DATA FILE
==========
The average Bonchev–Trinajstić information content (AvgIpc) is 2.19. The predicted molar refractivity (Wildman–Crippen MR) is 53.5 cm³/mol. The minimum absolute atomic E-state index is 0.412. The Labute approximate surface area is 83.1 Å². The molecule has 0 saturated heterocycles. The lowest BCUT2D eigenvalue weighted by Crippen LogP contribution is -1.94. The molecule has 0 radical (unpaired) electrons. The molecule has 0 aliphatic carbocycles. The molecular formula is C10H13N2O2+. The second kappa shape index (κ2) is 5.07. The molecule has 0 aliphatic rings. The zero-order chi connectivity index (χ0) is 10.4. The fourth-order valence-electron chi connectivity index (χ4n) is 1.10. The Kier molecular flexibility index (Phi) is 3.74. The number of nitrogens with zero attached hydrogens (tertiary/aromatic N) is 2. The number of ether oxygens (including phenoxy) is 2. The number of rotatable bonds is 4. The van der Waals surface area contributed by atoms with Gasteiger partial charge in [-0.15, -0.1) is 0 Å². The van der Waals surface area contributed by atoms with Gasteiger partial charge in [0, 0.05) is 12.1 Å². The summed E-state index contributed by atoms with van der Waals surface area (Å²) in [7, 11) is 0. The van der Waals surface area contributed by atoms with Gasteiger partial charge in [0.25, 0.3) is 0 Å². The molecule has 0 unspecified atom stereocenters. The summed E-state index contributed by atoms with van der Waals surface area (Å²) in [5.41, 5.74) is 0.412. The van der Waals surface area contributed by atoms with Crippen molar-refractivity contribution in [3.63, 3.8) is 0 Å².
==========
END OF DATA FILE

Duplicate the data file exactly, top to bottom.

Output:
The average Bonchev–Trinajstić information content (AvgIpc) is 2.19. The predicted molar refractivity (Wildman–Crippen MR) is 53.5 cm³/mol. The minimum absolute atomic E-state index is 0.412. The Labute approximate surface area is 83.1 Å². The molecule has 0 saturated heterocycles. The lowest BCUT2D eigenvalue weighted by Crippen LogP contribution is -1.94. The molecule has 0 radical (unpaired) electrons. The molecule has 0 aliphatic carbocycles. The molecular formula is C10H13N2O2+. The second kappa shape index (κ2) is 5.07. The molecule has 0 aliphatic rings. The zero-order chi connectivity index (χ0) is 10.4. The fourth-order valence-electron chi connectivity index (χ4n) is 1.10. The Kier molecular flexibility index (Phi) is 3.74. The number of nitrogens with zero attached hydrogens (tertiary/aromatic N) is 2. The number of ether oxygens (including phenoxy) is 2. The number of rotatable bonds is 4. The van der Waals surface area contributed by atoms with Gasteiger partial charge in [-0.15, -0.1) is 0 Å². The van der Waals surface area contributed by atoms with Gasteiger partial charge in [0, 0.05) is 12.1 Å². The summed E-state index contributed by atoms with van der Waals surface area (Å²) in [7, 11) is 0. The van der Waals surface area contributed by atoms with Gasteiger partial charge in [0.25, 0.3) is 0 Å². The molecule has 0 unspecified atom stereocenters. The summed E-state index contributed by atoms with van der Waals surface area (Å²) in [5.41, 5.74) is 0.412. The van der Waals surface area contributed by atoms with Crippen molar-refractivity contribution in [3.63, 3.8) is 0 Å².